The development of effective, safe, and acceptable contraceptive methods for men is an important part of preventing and reducing unintended pregnancies. The NICHD invests in male contraceptive research and development, including studies of vasectomy.
Most NICHD research on vasectomy is supported through the Institute's Contraceptive Discovery and Development Branch (CDDB). Branch-supported vasectomy research has focused on the procedure's long-term safety and effectiveness as well as on the development and evaluation of less-invasive surgical techniques. For example:
Vasectomy research is one piece of the CDDB's portfolio in male contraception research and development. In addition, the CDDB leads the Male Contraceptive Development Program to encourage and support basic, applied, and clinical studies on topics such as mechanisms that regulate sperm maturation and motility and identification of new therapeutic targets for male contraception. A group of scientists also supported by the CDDB are building on the promising results of their work from 2004, when they demonstrated complete and reversible contraception in male monkeys immunized with Eppin, a protein found only in the testes and epididymis (PMID: 15539605).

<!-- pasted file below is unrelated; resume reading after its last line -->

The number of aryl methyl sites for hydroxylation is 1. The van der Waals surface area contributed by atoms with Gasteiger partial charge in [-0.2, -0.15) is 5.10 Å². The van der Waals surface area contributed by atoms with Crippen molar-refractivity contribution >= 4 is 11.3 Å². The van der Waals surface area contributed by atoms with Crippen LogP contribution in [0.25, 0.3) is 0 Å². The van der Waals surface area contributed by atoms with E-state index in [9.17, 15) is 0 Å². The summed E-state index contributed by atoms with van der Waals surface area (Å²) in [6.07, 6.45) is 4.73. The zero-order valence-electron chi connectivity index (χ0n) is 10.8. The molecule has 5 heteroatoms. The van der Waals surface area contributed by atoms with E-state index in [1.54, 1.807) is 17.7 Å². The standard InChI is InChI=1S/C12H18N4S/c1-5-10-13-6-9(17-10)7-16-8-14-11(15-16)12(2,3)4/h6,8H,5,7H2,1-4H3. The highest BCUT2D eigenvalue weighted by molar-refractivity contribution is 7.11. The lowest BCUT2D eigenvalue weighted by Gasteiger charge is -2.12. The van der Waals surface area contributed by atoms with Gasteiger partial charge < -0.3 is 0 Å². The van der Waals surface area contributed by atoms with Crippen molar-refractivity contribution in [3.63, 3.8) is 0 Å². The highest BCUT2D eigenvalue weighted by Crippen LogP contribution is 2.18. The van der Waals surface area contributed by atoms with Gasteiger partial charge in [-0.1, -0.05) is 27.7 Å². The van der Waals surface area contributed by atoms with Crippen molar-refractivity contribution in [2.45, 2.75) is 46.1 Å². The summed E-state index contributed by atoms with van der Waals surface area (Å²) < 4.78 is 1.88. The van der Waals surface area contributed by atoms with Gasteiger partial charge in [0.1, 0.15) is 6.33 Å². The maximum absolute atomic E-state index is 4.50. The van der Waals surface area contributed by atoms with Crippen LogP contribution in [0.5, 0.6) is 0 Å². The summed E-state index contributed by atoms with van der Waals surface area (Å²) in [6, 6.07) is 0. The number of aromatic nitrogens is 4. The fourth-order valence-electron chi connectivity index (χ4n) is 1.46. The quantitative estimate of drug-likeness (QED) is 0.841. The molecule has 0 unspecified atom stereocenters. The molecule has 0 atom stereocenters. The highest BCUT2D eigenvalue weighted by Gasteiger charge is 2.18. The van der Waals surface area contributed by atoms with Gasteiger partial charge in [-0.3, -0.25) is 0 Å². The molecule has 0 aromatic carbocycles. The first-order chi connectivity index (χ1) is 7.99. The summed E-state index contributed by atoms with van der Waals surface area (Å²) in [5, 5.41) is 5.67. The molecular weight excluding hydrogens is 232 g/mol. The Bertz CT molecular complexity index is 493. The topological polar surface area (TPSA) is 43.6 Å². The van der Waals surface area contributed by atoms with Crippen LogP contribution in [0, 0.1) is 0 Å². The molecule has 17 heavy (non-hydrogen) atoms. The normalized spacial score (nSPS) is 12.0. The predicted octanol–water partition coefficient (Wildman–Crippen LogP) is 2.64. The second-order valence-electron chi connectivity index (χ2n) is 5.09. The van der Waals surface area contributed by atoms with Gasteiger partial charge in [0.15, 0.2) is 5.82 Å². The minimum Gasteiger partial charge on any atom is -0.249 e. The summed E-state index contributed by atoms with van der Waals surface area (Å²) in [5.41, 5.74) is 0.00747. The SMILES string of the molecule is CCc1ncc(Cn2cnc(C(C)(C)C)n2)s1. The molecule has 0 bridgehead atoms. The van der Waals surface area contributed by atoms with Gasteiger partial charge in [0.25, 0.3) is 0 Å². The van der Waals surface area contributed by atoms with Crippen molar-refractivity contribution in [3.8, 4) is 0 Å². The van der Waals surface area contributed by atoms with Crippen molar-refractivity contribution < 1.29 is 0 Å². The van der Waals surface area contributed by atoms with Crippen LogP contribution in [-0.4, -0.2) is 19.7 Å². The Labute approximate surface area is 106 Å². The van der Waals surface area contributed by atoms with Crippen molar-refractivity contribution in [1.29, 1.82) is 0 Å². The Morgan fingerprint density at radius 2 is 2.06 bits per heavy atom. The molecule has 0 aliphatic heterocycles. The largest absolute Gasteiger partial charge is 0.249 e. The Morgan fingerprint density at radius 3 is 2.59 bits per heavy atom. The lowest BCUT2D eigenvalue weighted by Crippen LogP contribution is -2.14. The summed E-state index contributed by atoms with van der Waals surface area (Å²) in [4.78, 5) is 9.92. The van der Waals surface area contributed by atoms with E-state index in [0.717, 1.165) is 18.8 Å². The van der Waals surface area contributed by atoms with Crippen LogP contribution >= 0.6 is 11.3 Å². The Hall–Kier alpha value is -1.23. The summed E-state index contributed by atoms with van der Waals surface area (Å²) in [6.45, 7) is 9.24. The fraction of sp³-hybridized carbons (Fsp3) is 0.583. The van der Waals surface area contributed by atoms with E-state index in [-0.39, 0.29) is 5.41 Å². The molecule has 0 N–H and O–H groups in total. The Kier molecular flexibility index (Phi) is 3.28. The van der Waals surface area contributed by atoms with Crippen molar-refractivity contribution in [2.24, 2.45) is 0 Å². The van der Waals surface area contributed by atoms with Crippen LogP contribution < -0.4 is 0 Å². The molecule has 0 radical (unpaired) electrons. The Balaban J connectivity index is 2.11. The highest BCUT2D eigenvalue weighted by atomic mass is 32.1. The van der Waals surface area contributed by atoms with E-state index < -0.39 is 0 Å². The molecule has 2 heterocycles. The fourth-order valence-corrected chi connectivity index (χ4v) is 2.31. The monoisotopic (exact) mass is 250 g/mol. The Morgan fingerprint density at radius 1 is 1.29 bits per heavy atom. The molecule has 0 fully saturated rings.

Additionally, the CDDB funds the Biological Testing Facility and Chemical Synthesis Facility through contract mechanisms. These facilities support research on the identification and development of male and female contraceptive agents.
A study supported by the Fertility and Infertility (FI) Branch is looking at the role of epididymal dendritic cells in male reproductive function., The study a study that could have implications for both contraceptive development and treating male infertility (Project number: 1R01HD069623-01).
The NICHD was actively involved in the 2001 and 2003 Expert Consultations on Vasectomy, interagency workshops that included more than 50 experts from 24 organizations, institutions, and universities. The 3-day workshops prioritized future research related to vasectomy techniques and developed guidelines for techniques in diverse health care settings. Attendees reviewed recent clinical research findings and discussed their programmatic implications. Participants also reviewed key steps needed to improve vasectomy services in Africa, Latin America, Asia, and other areas of the world.
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